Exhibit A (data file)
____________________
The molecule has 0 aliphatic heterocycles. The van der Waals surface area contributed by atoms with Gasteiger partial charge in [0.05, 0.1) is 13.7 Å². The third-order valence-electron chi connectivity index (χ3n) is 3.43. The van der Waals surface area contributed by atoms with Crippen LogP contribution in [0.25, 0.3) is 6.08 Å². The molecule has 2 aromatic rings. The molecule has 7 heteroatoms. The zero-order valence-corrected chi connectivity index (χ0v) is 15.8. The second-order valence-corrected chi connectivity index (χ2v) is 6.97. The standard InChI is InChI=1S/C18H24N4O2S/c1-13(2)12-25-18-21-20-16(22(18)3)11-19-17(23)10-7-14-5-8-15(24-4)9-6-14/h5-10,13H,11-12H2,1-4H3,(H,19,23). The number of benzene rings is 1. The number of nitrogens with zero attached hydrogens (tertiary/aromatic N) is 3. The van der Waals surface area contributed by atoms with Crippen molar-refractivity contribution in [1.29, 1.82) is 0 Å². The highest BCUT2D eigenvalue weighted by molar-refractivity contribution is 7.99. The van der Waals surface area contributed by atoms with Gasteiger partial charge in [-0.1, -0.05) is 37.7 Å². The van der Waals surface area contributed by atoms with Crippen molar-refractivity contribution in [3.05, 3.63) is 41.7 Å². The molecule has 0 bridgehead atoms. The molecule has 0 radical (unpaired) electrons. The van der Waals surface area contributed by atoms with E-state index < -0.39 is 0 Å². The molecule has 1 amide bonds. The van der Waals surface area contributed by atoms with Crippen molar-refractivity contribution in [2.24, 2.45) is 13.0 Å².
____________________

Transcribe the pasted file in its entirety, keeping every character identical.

The molecule has 0 aliphatic heterocycles. The van der Waals surface area contributed by atoms with Gasteiger partial charge in [0.05, 0.1) is 13.7 Å². The third-order valence-electron chi connectivity index (χ3n) is 3.43. The van der Waals surface area contributed by atoms with Crippen LogP contribution in [0.25, 0.3) is 6.08 Å². The molecule has 2 aromatic rings. The molecule has 7 heteroatoms. The zero-order valence-corrected chi connectivity index (χ0v) is 15.8. The second-order valence-corrected chi connectivity index (χ2v) is 6.97. The standard InChI is InChI=1S/C18H24N4O2S/c1-13(2)12-25-18-21-20-16(22(18)3)11-19-17(23)10-7-14-5-8-15(24-4)9-6-14/h5-10,13H,11-12H2,1-4H3,(H,19,23). The number of benzene rings is 1. The number of nitrogens with zero attached hydrogens (tertiary/aromatic N) is 3. The van der Waals surface area contributed by atoms with Crippen molar-refractivity contribution in [1.29, 1.82) is 0 Å². The highest BCUT2D eigenvalue weighted by molar-refractivity contribution is 7.99. The van der Waals surface area contributed by atoms with Gasteiger partial charge in [-0.1, -0.05) is 37.7 Å². The van der Waals surface area contributed by atoms with Crippen molar-refractivity contribution in [3.05, 3.63) is 41.7 Å². The molecule has 0 bridgehead atoms. The molecule has 0 radical (unpaired) electrons. The van der Waals surface area contributed by atoms with E-state index < -0.39 is 0 Å². The molecule has 1 amide bonds. The van der Waals surface area contributed by atoms with Crippen molar-refractivity contribution in [2.24, 2.45) is 13.0 Å².